This of course all means that this historically important bible went on the Great Trek and was probably used at the burial of Gert Martiz and Piet Retief. Because of the makers marks it is also probably the only piece of Cape Silver that can be definitely said to have been made in Graaff-Reinet. The bible is therefore an important piece of our cultural heritage and has the most wonderful provenance.
During a life time in the world of books and antiques I have been shown a large number of options that the owners believe had been on the Great Trek. Some could never have been on it because they were obviously made later. Others might have been, but there was no way of proving this. I have now finally seen and handled a piece that was on the Great Trek. This once again shows how important the provenance of the piece is.
Prior now showed me a second book, which again from the exterior looked quite ordinary and of no interest. It is a first edition by H.G. Wells (1866 – 1946) book entitled Tono Bungay published in London in 1909. The inscription in the front reads “With Best Wishes Ethel Sanders from H.G. Wells” it is therefore an interesting inscribed copy of one of his books. Once again more was to come as below the inscription are two drawings. The first is of a bottle with the words inscribed “this bottle improves with age”. Next there is a drawing of a man and the inscription here reads “this is my uncle when he was quite anonymous”. The final and most interesting inscription reads”when in doubt buy your haberdashery at Wells’ Store Turffontein – he is my brother”. Michael’s eagle eye picked up the name Turffontein and on researching the item found in Anna Smith’s book Johannesburg Street Names (1971).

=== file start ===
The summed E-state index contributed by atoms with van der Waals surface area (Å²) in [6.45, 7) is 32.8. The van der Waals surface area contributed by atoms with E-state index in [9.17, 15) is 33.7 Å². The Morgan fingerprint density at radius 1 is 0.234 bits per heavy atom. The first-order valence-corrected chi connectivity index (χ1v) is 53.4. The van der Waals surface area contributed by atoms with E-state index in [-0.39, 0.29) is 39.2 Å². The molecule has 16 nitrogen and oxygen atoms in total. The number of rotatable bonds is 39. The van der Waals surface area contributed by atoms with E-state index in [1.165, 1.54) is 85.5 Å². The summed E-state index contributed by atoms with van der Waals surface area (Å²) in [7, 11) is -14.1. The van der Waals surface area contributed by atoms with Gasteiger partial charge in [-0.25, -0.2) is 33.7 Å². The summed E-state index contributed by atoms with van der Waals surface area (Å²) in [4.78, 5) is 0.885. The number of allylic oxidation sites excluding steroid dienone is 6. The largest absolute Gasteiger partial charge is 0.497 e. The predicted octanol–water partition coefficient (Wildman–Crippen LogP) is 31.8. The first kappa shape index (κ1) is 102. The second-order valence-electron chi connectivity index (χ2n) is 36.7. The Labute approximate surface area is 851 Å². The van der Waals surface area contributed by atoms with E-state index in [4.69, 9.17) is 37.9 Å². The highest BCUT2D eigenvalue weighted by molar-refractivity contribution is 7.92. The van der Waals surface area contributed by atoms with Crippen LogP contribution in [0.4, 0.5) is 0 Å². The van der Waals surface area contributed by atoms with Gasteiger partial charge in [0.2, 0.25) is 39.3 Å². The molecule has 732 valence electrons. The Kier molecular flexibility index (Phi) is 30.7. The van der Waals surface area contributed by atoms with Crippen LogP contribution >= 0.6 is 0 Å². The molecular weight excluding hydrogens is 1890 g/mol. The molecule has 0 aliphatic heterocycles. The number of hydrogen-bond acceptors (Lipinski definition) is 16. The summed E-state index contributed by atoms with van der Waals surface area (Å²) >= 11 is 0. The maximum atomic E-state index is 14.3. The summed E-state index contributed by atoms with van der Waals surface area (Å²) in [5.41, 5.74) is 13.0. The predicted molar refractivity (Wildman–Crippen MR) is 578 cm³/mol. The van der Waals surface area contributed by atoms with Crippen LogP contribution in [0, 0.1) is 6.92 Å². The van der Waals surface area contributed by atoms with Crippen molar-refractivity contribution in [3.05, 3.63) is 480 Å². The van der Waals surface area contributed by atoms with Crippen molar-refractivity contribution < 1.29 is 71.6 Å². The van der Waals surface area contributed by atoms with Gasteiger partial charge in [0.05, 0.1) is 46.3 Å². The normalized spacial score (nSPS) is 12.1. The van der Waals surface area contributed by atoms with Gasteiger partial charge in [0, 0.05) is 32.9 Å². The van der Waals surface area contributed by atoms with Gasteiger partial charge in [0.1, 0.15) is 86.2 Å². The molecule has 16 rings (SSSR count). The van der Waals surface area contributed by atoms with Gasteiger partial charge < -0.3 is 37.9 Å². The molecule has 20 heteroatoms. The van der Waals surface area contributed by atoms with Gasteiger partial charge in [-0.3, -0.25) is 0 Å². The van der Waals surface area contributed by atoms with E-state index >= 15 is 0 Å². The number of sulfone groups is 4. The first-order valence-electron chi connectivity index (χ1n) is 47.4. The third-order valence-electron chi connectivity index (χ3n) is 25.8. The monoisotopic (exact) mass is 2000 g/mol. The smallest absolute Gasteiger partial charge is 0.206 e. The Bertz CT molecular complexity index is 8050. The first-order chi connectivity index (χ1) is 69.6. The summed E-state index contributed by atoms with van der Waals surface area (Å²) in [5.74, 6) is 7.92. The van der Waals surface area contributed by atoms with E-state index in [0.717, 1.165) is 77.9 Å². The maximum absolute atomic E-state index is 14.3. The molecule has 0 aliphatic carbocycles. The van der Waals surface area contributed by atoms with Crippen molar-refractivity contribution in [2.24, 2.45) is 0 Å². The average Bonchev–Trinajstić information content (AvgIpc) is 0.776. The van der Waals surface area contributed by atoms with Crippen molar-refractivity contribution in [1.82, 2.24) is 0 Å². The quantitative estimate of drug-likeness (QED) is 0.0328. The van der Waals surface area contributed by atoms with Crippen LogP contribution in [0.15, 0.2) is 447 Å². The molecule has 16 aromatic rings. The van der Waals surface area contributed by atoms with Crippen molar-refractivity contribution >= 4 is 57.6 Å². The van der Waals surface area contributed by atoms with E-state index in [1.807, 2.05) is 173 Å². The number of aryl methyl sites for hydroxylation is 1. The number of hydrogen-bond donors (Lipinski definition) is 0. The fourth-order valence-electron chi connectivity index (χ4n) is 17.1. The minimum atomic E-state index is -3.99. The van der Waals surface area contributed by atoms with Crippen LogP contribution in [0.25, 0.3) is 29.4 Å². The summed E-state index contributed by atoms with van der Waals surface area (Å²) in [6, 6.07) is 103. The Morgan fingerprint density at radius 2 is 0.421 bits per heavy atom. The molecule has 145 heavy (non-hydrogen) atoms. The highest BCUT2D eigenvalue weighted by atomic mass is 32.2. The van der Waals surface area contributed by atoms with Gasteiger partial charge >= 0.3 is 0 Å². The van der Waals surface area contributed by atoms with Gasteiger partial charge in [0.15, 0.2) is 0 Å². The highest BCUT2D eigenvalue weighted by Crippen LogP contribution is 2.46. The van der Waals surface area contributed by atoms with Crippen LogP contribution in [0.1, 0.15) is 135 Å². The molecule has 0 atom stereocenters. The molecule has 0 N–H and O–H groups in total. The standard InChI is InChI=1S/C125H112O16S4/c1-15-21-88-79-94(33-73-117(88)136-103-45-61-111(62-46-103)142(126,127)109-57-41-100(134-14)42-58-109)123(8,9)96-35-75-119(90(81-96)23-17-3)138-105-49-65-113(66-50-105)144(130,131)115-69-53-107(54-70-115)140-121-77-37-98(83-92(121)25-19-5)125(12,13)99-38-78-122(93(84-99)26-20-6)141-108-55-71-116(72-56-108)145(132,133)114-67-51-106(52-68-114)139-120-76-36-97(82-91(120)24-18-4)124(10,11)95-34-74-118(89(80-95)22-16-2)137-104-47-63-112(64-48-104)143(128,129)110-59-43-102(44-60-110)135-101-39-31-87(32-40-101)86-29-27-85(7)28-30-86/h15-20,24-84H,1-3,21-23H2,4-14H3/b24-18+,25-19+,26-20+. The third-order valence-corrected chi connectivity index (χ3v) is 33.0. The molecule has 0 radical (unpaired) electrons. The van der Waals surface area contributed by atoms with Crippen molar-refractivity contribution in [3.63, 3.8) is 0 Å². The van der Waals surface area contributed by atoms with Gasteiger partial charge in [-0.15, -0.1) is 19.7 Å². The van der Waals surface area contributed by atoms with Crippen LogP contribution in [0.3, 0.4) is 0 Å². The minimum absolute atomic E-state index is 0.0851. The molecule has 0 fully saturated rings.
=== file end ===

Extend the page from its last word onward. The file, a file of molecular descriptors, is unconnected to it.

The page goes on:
“The corner opposite the Turffontein Hotel was popularly known as such after a draper named Wells said to be the brother of H.G. Wells … the firm in question if presumably F. Wells and Co., Outfitters 131A Hay Street, Turffontein… as listed in the United Transvaal Directory 1921”.
So another exciting find proving finally that Anna Smith was correct and that Wells’ Corner was actually named after H.G. Wells’ brother. History is amazing! Years after the event pieces of the puzzle continue to fall into place proving that there is always something new to be found in history.
Michael and Vanessa Prior have over the years handled many wonderful objects which they have sold to grateful collectors all over the country. I personally believe that one of the reasons they are such good dealers is that they are both passionate collectors. This has helped them find unusual items that others might have overlooked, I think these two books prove this. Anyone interested in old and unusual things must always look at them with great care as finer details may be overlooked. The detail is often more important than the object itself. As I have said before the provenance is extremely important and adds significantly to its value. The Priors and their business Collectables will be exhibiting at the S.A. Antique Dealers Associations Annual fair at the Wanderers Club from 9th to the 11th October 2009. Otherwise visit the SAADA website at www.saada.co.za, for more information about their business in Johannesburg and Hermanus.